There have been numerous articles, studies and surveys on shift in consumer shopping preferences and behavior. While percentages for each survey may have varied, there was one consistent finding – Americans have increased their use of online transactions. The implication of this behavioral shift is not just limited to retail but also to banking – 27% of consumers agree that banks will be more flexible over the next two years.
Having just come off a long summer holiday weekend, parents of children across the U.S. are prepping for, or have already begun, back-to-school shopping. If you think it is too soon, think again. According to the National Retail Federation (NRF), 61% of consumers typically plan their back-to-school shopping around retail sales events like Fourth of July.
The role that vehicles play in the lives of consumers has shifted, and while they were once considered solely as a means of transportation, they quickly became a place to escape or for “me” time.
Supply chain issues for the auto industry – from vehicles to microchip shortages – are impacting the industry. However, while these issues might be considered a hinderance to sales, the opposite is true. According to a Kelly Blue Book (KBB) survey, 87% of consumers are aware that these issues are impacting both domestic and imported vehicles.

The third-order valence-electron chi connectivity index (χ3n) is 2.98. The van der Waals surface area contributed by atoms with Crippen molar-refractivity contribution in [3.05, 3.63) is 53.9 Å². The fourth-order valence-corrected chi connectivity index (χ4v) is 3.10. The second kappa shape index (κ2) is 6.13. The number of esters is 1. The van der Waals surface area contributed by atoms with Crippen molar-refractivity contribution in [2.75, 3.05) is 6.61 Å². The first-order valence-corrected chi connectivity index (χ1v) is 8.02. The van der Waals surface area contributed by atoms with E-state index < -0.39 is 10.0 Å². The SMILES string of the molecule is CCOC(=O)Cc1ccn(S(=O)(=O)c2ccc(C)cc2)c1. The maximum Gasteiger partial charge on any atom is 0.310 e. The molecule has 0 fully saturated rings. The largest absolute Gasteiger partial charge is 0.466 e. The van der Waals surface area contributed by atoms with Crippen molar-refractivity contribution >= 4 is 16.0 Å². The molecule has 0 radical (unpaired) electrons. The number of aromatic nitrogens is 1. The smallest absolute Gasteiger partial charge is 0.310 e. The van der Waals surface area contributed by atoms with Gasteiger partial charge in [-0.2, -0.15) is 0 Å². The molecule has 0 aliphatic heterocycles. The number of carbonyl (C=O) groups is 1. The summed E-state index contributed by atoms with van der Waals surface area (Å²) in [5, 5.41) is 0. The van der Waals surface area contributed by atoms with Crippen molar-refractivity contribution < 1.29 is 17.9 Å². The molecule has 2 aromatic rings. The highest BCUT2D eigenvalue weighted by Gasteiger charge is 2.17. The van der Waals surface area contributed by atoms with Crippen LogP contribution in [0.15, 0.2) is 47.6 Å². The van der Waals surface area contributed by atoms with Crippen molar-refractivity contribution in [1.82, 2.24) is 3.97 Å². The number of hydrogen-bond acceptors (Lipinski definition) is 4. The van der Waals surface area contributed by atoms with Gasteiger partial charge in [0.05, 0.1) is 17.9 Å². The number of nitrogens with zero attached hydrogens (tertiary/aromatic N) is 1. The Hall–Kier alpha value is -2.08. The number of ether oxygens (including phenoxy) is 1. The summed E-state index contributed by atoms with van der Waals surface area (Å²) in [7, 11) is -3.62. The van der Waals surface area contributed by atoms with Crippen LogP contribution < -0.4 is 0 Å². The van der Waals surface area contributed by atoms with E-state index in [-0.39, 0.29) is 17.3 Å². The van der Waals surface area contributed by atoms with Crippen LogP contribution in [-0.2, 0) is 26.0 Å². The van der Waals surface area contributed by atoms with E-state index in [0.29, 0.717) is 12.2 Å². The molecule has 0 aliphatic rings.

Throughout 2020, Americans across the country developed new pastimes. Some became DIYers, chefs, linguists, hikers and more. Others added to their household and became pet parents.
As people found themselves having to shelter in place, many decided to take the opportunity to add to their household by bringing in furry, feathered or aquatic companions. According to VitusVet data published by the American Veterinary Medical Association, the average new pets and pet owners per practice per week spiked by July 2020 – the highest since July 2018.
Over the past year, shifts in consumer behaviors have impacted every industry, and some have created seismic changes, as noted in healthcare and retail. What is more interesting, is that consumers also found new methods of entertainment and recreation. Namely, many discovered the great outdoors.
If you are reading this, chances are either you, or someone you know, learned a new skill or used a new tool in 2020. According to a CRAFTSMAN Built@Home Survey, 78% of adults sharpened their home improvement skills. They also learned how to use various power tools, like drills, sanders and even table saws. Meet the new DIYer.